November 1, 2008
Critics of the Museum of Arts and Design missed the real point of the building.
When the new Museum of Arts and Design (MAD) opened in New York at the end of September, the critics descended on it, feasting on its failings. At the root of its problems, argued Paul Goldberger in the New Yorker, was the inability of Brad Cloepfil and his firm, Allied Works Architecture, to overcome the presence of the building it enveloped, the bizarre 1964 concrete-and-marble confection at 2 Columbus Circle. Cloepfil’s decision to encase in glass the famous lollipop columns of Edward Durell Stone’s original building epitomized the “trap,” as Goldberger put it, “between paying homage to a legendary building and making something of his own.” In the Los Angeles Times, Christopher Hawthorne concluded that Cloepfil’s designs look “schoolmarmish” wrapping the gregarious humor of Stone’s building, while Nicolai Ouroussoff twisted the knife: the “embalmed” columns are “meek and lifeless,” and MAD is “poorly detailed and lacking in confidence,” he wrote in the New York Times. “This is not the bold architectural statement that might have justified the destruction of an important piece of New York history.”
It is striking how none of the three critiques of the museum’s new $90 million white-terra-cotta-clad home discussed the building’s relationship to Columbus Circle, which, after years of traffic-choked neglect, has become a pedestrian-scale destination again, a public place where people actually dare to congregate (See “Completing the Circle”). Thanks to traffic-calming strategies and the landscape architect Laurie Olin’s creation of a spectacular tree-lined fountain—and perhaps in spite of the intimidating colossus of the $1.7 billion Time Warner Center—the stage was set for a cultural venue that contributed to a burgeoning street life more civil than the cattle-herding arrangement of nearby Times Square. But urban context was a discussion that apparently couldn’t happen with an architectural establishment still hurting over the lost battle to preserve Stone’s once maligned, retroactively beloved design.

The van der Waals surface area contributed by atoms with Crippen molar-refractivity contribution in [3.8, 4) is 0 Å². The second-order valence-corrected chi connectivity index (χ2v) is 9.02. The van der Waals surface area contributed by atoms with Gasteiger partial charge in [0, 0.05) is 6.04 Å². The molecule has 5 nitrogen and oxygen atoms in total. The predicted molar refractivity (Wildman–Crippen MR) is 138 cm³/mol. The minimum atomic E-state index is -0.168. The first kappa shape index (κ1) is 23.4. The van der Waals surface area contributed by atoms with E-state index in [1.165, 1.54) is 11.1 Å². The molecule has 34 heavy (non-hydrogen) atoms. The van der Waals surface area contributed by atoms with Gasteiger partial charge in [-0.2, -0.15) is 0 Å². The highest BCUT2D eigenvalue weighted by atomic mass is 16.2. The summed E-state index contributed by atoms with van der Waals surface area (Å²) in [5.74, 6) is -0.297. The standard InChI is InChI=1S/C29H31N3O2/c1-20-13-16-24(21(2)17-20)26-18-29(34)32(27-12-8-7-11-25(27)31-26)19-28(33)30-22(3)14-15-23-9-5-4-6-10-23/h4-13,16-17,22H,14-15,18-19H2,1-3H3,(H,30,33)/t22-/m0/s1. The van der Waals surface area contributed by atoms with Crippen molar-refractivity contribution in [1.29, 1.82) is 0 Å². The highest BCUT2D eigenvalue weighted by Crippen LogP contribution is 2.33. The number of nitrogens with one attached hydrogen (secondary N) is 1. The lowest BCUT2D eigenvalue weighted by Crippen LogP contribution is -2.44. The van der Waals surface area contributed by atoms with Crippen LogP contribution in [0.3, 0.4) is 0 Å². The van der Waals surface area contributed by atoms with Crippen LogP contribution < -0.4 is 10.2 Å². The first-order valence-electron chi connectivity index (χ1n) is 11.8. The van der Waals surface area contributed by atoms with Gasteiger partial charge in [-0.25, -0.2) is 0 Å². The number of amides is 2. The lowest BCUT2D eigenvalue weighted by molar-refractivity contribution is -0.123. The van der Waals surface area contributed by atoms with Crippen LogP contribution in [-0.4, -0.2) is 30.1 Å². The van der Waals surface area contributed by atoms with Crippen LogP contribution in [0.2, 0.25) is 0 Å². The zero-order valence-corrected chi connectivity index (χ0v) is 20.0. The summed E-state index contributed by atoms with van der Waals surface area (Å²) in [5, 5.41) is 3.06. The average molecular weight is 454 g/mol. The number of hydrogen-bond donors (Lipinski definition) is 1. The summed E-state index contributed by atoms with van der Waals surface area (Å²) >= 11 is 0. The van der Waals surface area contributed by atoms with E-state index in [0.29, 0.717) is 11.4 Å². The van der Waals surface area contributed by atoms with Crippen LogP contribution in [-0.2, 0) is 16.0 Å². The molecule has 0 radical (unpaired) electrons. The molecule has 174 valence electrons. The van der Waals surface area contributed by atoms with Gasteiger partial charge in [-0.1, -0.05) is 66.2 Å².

But let’s recall the history: Stone’s building was dark, damp, largely windowless, uninviting, and empty for much of its life before Cloepfil’s embalming. It may have been an important step in the postwar deviation from the International Style, and it may look good in photos in history books, but it proved useless as a gallery and even more so as offices for the city’s Department of Cultural Affairs. In its place, we now have a museum dedicated to the tactile, lovable arts: throwing clay, blowing glass, firing glazes, weaving, and carving, and—lest we think those a little too 19th Century—their 21st-century counterparts, salvaging and piecing together. (In the current show, Second Lives, a jacket is made of U.S. Army dog tags.) From a cultural-utility point of view, isn’t that an improvement?